A brain tumor develops from an abnormal growth of cells in the brain. There are more than 120 types of brain tumors, classified by:
- The location of the cancerous cells
- How the cancerous cells behave
- The rate of cancerous cell growth.
Primary Brain Tumors
Primary tumors are also called “true brain tumors.” Primary brain tumors originate in the brain and tend to stay in the brain, rather than spread elsewhere. A primary brain tumor is named for the part of the brain or the type of cells from which it originates. Examples of primary brain tumors include:
- Medulloblastomas: Develop in the cerebellum
- Pineal region tumors: Arise in or near the pineal gland
- Schwannomas: Originate in Schwann cells that line a peripheral nerve, for example, in the inner ear.
Doctors don’t know what causes primary brain tumors, but certain factors put people at increased risk for developing a primary brain tumor. Some risk factors for developing a primary brain tumor include:
- Age (those under eight or over 70 are at increased risk)
- Family history of gliomas
- Gender (males are more likely to develop primary brain tumors)
- Race (Caucasians are at increased risk).
People who work with radiation or certain chemicals, such as formaldehyde or vinyl chloride, also have a higher incidence of primary brain tumors.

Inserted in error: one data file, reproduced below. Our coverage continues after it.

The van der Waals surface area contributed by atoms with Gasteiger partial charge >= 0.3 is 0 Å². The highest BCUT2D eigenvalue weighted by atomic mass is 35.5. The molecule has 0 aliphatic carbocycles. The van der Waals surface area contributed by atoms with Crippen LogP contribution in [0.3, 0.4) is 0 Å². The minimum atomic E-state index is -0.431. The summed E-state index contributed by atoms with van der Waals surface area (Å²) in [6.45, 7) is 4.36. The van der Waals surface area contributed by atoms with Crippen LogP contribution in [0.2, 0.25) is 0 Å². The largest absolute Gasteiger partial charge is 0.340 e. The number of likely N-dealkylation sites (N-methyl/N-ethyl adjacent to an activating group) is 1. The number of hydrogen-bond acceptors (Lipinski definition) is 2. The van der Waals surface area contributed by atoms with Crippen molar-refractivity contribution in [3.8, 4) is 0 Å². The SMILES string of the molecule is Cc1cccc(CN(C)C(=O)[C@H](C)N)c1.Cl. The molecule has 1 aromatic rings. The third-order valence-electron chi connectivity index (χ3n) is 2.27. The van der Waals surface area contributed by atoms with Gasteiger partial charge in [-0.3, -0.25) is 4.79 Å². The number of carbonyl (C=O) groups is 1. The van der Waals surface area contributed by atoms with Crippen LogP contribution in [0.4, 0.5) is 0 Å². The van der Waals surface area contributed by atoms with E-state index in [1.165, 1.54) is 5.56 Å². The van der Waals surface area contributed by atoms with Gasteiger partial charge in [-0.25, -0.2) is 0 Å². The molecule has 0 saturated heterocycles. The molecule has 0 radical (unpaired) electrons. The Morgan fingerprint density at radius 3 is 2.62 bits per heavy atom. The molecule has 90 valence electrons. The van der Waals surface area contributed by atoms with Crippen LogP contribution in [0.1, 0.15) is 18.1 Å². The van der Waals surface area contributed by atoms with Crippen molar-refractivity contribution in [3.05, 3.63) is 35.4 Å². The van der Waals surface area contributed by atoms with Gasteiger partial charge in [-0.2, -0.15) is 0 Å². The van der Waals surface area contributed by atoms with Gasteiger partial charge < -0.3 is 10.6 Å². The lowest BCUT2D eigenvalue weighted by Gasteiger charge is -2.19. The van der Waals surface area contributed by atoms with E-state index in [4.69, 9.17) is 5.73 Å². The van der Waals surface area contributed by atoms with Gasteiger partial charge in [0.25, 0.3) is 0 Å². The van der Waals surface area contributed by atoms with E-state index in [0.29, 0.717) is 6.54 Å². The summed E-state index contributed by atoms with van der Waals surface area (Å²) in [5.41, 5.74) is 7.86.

Secondary Brain Tumors
Secondary brain tumors are far more common than primary tumors. Also called “metastatic tumors,” secondary brain tumors originate in other organs or tissues and migrate into the brain. A secondary brain tumor may be diagnosed in someone with a prior history of cancer somewhere else in the body, or it may be the first symptom of cancer that began elsewhere and spread to the brain. Any type of cancer can spread to the brain, but common migrating cancers are:
- Breast cancer
- Colon cancer
- Kidney cancer
- Lung cancer
Benign Brain Tumors
Benign brain tumor cells are noncancerous and don’t spread to other parts of the body or invade any surrounding tissues. The edges of these tumors are much more distinct than cancerous tumors, making it easier for a surgeon to excise them from brain tissue. Benign tumors very rarely become malignant, and rarely reappear once removed. Although not cancerous, a benign brain tumor can still be dangerous. As it increases in size, it exerts more pressure on potentially sensitive areas of the brain. Depending on the size and location of the tumor, this increase in pressure can make symptoms much worse.
Malignant Brain Tumors
Malignant brain tumors are cancerous and often life-threatening, and the cells forming the mass can continue reproducing unchecked and may invade healthy brain tissue. These tumors can grow quickly and interfere with normal brain function as they grow larger and larger. Metastasis can occur when a piece of the cancerous mass breaks off and migrates away from the brain, but this type of spreading is uncommon.
Mayo Foundation for Medical Education and Research Staff. (2008). Brain tumor. Retrieved on March 20, 2010, from the Mayo Clinic website: http://www.mayoclinic.com/health/brain-tumor/DS00281.
MedicineNet Staff. (n.d.). Brain tumor. Retrieved on March 20, 2010, from the MedicineNet.com website: http://www.medicinenet.com/brain_tumor/article.htm.